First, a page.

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remorse

[ri-mawrs] /rɪˈmɔrs/
noun
1.
deep and painful regret for wrongdoing; compunction.
2.
Obsolete. pity; compassion.
Origin
1325-1375
1325-75; Middle English < Middle French remors < Medieval Latin remorsus, equivalent to Latin remord(ere) to bite again, vex, nag (re- re- + mordere to bite) + -tus suffix of v. action, with dt > s; see mordant
Related forms
preremorse, noun
Synonyms
1. contrition. See regret.
Dictionary.com Unabridged
Based on the Random House Dictionary, © Random House, Inc. 2014.
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British Dictionary definitions for preremorse

remorse

/rɪˈmɔːs/
noun
1.
a sense of deep regret and guilt for some misdeed
2.
compunction; pity; compassion
Derived Forms
remorseful, adjective
remorsefully, adverb
remorsefulness, noun
Word Origin
C14: from Medieval Latin remorsus a gnawing, from Latin remordēre to bite again, from re- + mordēre to bite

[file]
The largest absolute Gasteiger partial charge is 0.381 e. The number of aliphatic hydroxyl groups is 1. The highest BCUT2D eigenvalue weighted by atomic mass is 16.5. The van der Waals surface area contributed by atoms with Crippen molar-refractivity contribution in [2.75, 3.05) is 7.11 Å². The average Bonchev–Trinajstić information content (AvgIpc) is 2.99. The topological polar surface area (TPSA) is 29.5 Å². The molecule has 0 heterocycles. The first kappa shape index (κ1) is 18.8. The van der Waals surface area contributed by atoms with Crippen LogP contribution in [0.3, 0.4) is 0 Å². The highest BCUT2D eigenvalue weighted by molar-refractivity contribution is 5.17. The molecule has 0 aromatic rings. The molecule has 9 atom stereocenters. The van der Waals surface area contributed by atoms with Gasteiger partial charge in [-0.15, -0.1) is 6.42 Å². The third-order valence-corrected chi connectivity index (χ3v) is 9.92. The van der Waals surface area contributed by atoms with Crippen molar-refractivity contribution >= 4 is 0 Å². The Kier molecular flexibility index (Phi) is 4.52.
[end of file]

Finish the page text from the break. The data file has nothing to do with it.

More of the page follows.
Collins English Dictionary - Complete & Unabridged 2012 Digital Edition
© William Collins Sons & Co. Ltd. 1979, 1986 © HarperCollins
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Word Origin and History for preremorse

remorse

n.

late 14c., from Old French remors (Modern French remords), from Medieval Latin remorsum, noun use of neuter past participle of Latin remordere "to vex, disturb," literally "to bite back," from re- "back" (see re-) + mordere "to bite" (see mordant).

The sense evolution was via the Medieval Latin phrase remorsus conscientiæ (translated into Middle English as ayenbite of inwit). Middle English also had a verb, remord "to strike with remorse, touch with compassion, prick one's conscience."

Online Etymology Dictionary, © 2010 Douglas Harper
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